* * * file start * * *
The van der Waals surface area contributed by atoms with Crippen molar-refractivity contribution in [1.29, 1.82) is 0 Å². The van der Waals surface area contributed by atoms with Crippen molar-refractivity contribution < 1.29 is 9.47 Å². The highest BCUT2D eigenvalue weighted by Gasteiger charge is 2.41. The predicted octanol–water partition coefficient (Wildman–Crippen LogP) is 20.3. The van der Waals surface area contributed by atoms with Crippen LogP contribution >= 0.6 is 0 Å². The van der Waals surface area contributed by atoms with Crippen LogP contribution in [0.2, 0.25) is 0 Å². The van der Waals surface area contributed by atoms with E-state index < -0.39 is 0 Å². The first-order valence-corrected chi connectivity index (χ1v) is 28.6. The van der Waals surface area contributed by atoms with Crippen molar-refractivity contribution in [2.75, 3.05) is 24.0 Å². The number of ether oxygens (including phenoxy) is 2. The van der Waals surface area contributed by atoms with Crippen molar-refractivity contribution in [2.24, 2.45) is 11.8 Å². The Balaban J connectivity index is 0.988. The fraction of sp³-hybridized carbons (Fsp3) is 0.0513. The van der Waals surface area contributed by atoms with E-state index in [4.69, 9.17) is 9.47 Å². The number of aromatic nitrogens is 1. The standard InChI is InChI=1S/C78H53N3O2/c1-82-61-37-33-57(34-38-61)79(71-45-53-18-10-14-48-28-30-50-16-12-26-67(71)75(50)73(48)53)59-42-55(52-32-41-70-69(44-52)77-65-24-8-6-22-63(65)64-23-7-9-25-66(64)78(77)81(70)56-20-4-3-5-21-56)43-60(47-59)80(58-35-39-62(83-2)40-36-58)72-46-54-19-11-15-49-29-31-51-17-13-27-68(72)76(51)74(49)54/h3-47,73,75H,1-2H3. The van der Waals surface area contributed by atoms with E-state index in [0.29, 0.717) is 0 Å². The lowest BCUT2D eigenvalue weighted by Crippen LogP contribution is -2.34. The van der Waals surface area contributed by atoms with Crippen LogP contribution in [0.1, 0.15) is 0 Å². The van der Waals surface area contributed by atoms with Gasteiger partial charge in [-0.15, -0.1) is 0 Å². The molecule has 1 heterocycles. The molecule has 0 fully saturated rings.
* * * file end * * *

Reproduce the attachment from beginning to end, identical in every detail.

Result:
The van der Waals surface area contributed by atoms with Crippen molar-refractivity contribution in [1.29, 1.82) is 0 Å². The van der Waals surface area contributed by atoms with Crippen molar-refractivity contribution < 1.29 is 9.47 Å². The highest BCUT2D eigenvalue weighted by Gasteiger charge is 2.41. The predicted octanol–water partition coefficient (Wildman–Crippen LogP) is 20.3. The van der Waals surface area contributed by atoms with Crippen LogP contribution >= 0.6 is 0 Å². The van der Waals surface area contributed by atoms with Crippen LogP contribution in [0.2, 0.25) is 0 Å². The van der Waals surface area contributed by atoms with E-state index < -0.39 is 0 Å². The first-order valence-corrected chi connectivity index (χ1v) is 28.6. The van der Waals surface area contributed by atoms with Crippen molar-refractivity contribution in [2.75, 3.05) is 24.0 Å². The number of ether oxygens (including phenoxy) is 2. The van der Waals surface area contributed by atoms with Crippen molar-refractivity contribution in [2.24, 2.45) is 11.8 Å². The Balaban J connectivity index is 0.988. The fraction of sp³-hybridized carbons (Fsp3) is 0.0513. The van der Waals surface area contributed by atoms with E-state index in [4.69, 9.17) is 9.47 Å². The number of aromatic nitrogens is 1. The standard InChI is InChI=1S/C78H53N3O2/c1-82-61-37-33-57(34-38-61)79(71-45-53-18-10-14-48-28-30-50-16-12-26-67(71)75(50)73(48)53)59-42-55(52-32-41-70-69(44-52)77-65-24-8-6-22-63(65)64-23-7-9-25-66(64)78(77)81(70)56-20-4-3-5-21-56)43-60(47-59)80(58-35-39-62(83-2)40-36-58)72-46-54-19-11-15-49-29-31-51-17-13-27-68(72)76(51)74(49)54/h3-47,73,75H,1-2H3. The van der Waals surface area contributed by atoms with E-state index in [0.29, 0.717) is 0 Å². The lowest BCUT2D eigenvalue weighted by Crippen LogP contribution is -2.34. The van der Waals surface area contributed by atoms with Crippen LogP contribution in [0.1, 0.15) is 0 Å². The van der Waals surface area contributed by atoms with Gasteiger partial charge in [-0.15, -0.1) is 0 Å². The molecule has 1 heterocycles. The molecule has 0 fully saturated rings.